The Plextor M6e is an interesting product that can be faster than other drives on the market at times, but, at other times, it can be slower, too. The issue revolves around the way Plextor handles garbage collection. After data writes to the drive, almost instantly, the GC scheme kicks in and starts to reorganize the data. Plextor doesn't list the total number of writes per day, but, with GC this aggressive, we have to wonder what the real-world endurance rating is. The M6e uses the same flash as the M5 Pro, 19nm Toshiba Toggle, and we've yet to hear about endurance issues on that model or any other Plextor SSD. What we do see in our testing, though, is the drive cleaning itself while we're trying to use it, and that actually slows the performance.
Plextor intentionally flies the gamer flag over the M6e and doesn't market it as a power user or A/V prosumer product. PCMark Vantage shows that under light, daily use scenarios, the M6e does very well. Gamers tend to fall into this category. You start the game, play, read a lot of data but don't write a significant amount other than when installing games and patches. I think it's important to distinguish the strengths and weaknesses of this dive.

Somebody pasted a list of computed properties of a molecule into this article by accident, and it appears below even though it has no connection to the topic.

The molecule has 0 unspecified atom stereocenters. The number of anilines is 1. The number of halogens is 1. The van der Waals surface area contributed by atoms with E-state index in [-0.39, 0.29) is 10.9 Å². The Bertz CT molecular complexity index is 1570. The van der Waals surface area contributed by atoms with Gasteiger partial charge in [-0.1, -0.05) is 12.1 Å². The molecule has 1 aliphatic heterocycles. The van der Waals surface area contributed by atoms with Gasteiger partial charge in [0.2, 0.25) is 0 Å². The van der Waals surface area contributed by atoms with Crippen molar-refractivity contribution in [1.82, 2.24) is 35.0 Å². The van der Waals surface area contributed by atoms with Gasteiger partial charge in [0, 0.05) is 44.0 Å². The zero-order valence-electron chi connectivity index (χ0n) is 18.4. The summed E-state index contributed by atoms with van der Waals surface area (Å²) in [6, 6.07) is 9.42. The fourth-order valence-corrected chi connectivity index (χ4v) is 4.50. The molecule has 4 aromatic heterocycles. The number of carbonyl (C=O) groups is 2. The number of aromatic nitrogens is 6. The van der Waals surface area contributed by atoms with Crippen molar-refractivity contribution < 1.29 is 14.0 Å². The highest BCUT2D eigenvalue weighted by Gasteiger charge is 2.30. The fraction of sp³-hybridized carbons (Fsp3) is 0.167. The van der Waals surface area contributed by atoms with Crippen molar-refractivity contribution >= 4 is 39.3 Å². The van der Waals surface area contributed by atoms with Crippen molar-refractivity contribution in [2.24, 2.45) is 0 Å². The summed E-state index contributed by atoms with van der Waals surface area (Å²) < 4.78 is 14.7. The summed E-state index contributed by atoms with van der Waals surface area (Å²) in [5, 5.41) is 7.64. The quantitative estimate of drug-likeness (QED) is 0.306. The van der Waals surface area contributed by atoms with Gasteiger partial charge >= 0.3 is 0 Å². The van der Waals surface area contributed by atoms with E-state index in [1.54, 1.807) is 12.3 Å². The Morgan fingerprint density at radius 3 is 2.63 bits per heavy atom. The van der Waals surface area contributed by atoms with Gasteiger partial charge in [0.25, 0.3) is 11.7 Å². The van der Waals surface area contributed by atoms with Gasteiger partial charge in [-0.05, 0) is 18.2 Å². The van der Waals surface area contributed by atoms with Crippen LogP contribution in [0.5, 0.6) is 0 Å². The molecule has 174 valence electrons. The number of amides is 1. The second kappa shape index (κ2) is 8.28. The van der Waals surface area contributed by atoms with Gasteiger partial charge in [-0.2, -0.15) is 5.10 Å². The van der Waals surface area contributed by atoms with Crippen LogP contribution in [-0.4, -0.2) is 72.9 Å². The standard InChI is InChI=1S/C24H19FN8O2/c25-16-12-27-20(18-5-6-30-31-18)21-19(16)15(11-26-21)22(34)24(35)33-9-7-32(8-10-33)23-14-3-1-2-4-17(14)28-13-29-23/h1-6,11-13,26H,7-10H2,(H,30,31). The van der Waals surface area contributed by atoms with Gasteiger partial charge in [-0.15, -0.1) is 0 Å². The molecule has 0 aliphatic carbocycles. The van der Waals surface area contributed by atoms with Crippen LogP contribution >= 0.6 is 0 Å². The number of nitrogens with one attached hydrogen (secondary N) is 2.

On the other side of the coin, if you write a lot of data quickly to the drive, the performance can drop to very low levels and get there quickly. If you're editing a video like we do at trade shows, then the write performance can drop off, and the M6e can actually write slower than a traditional SATA drive.
Plextor hasn't stated if we'll see an M6e Pro model, an issue we've ran into in the past with previous Plextor releases. The base drive releases and then a slightly more expensive model hits with higher performance. No one likes to purchase the latest and greatest and then have a higher level of greatest hit the market just a few weeks later. Given that Plextor calls the M6e a premium product, we expect a premium price. If a Pro model launch comes in rapid succession like what we had on M5S and M5P, some people may not be too happy about it.
Then, we also have the Marvell PCIe 2.0 4-lane controller waiting in the wings. Shown at CES 2014 two months ago, the higher spec controller delivers twice the theoretical bandwidth. Even in its early form, we saw sequential reads over 1400 MB/s and sequential writes over 1000 MB/s. It's difficult to recommend the M6e knowing that a 4-lane controller from Marvell is around the corner.
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